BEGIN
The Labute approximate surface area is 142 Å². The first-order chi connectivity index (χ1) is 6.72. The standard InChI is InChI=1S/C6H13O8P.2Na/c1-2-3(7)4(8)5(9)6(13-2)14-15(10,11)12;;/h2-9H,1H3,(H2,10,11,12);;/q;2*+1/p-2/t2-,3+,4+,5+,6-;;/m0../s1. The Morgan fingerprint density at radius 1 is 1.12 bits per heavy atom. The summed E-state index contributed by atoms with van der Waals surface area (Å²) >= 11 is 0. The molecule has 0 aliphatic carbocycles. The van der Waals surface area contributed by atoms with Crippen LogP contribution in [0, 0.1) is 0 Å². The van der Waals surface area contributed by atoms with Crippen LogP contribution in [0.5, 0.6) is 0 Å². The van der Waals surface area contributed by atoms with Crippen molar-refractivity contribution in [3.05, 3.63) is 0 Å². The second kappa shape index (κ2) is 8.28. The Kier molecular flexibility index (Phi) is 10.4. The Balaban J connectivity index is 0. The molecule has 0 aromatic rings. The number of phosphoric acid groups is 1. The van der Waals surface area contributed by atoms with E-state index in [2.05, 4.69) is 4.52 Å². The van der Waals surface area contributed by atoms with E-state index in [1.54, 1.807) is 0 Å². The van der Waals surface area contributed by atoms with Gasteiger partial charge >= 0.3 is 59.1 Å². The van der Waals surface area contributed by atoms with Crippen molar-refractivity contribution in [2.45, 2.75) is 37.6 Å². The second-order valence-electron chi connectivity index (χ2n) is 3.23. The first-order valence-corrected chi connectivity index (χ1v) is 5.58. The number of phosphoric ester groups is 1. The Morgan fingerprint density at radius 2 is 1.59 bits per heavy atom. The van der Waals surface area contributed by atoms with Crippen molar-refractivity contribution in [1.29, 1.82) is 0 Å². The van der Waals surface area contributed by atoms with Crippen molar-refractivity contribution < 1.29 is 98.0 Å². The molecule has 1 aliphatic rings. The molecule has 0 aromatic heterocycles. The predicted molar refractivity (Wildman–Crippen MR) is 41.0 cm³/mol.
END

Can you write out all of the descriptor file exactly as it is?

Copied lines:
The Labute approximate surface area is 142 Å². The first-order chi connectivity index (χ1) is 6.72. The standard InChI is InChI=1S/C6H13O8P.2Na/c1-2-3(7)4(8)5(9)6(13-2)14-15(10,11)12;;/h2-9H,1H3,(H2,10,11,12);;/q;2*+1/p-2/t2-,3+,4+,5+,6-;;/m0../s1. The Morgan fingerprint density at radius 1 is 1.12 bits per heavy atom. The summed E-state index contributed by atoms with van der Waals surface area (Å²) >= 11 is 0. The molecule has 0 aliphatic carbocycles. The van der Waals surface area contributed by atoms with Crippen LogP contribution in [0, 0.1) is 0 Å². The van der Waals surface area contributed by atoms with Crippen LogP contribution in [0.5, 0.6) is 0 Å². The van der Waals surface area contributed by atoms with Crippen molar-refractivity contribution in [3.05, 3.63) is 0 Å². The second kappa shape index (κ2) is 8.28. The Kier molecular flexibility index (Phi) is 10.4. The Balaban J connectivity index is 0. The molecule has 0 aromatic rings. The number of phosphoric acid groups is 1. The van der Waals surface area contributed by atoms with E-state index in [2.05, 4.69) is 4.52 Å². The van der Waals surface area contributed by atoms with E-state index in [1.54, 1.807) is 0 Å². The van der Waals surface area contributed by atoms with Gasteiger partial charge >= 0.3 is 59.1 Å². The van der Waals surface area contributed by atoms with Crippen molar-refractivity contribution in [2.45, 2.75) is 37.6 Å². The second-order valence-electron chi connectivity index (χ2n) is 3.23. The first-order valence-corrected chi connectivity index (χ1v) is 5.58. The number of phosphoric ester groups is 1. The Morgan fingerprint density at radius 2 is 1.59 bits per heavy atom. The van der Waals surface area contributed by atoms with Crippen molar-refractivity contribution in [1.29, 1.82) is 0 Å². The van der Waals surface area contributed by atoms with Crippen molar-refractivity contribution < 1.29 is 98.0 Å². The molecule has 1 aliphatic rings. The molecule has 0 aromatic heterocycles. The predicted molar refractivity (Wildman–Crippen MR) is 41.0 cm³/mol.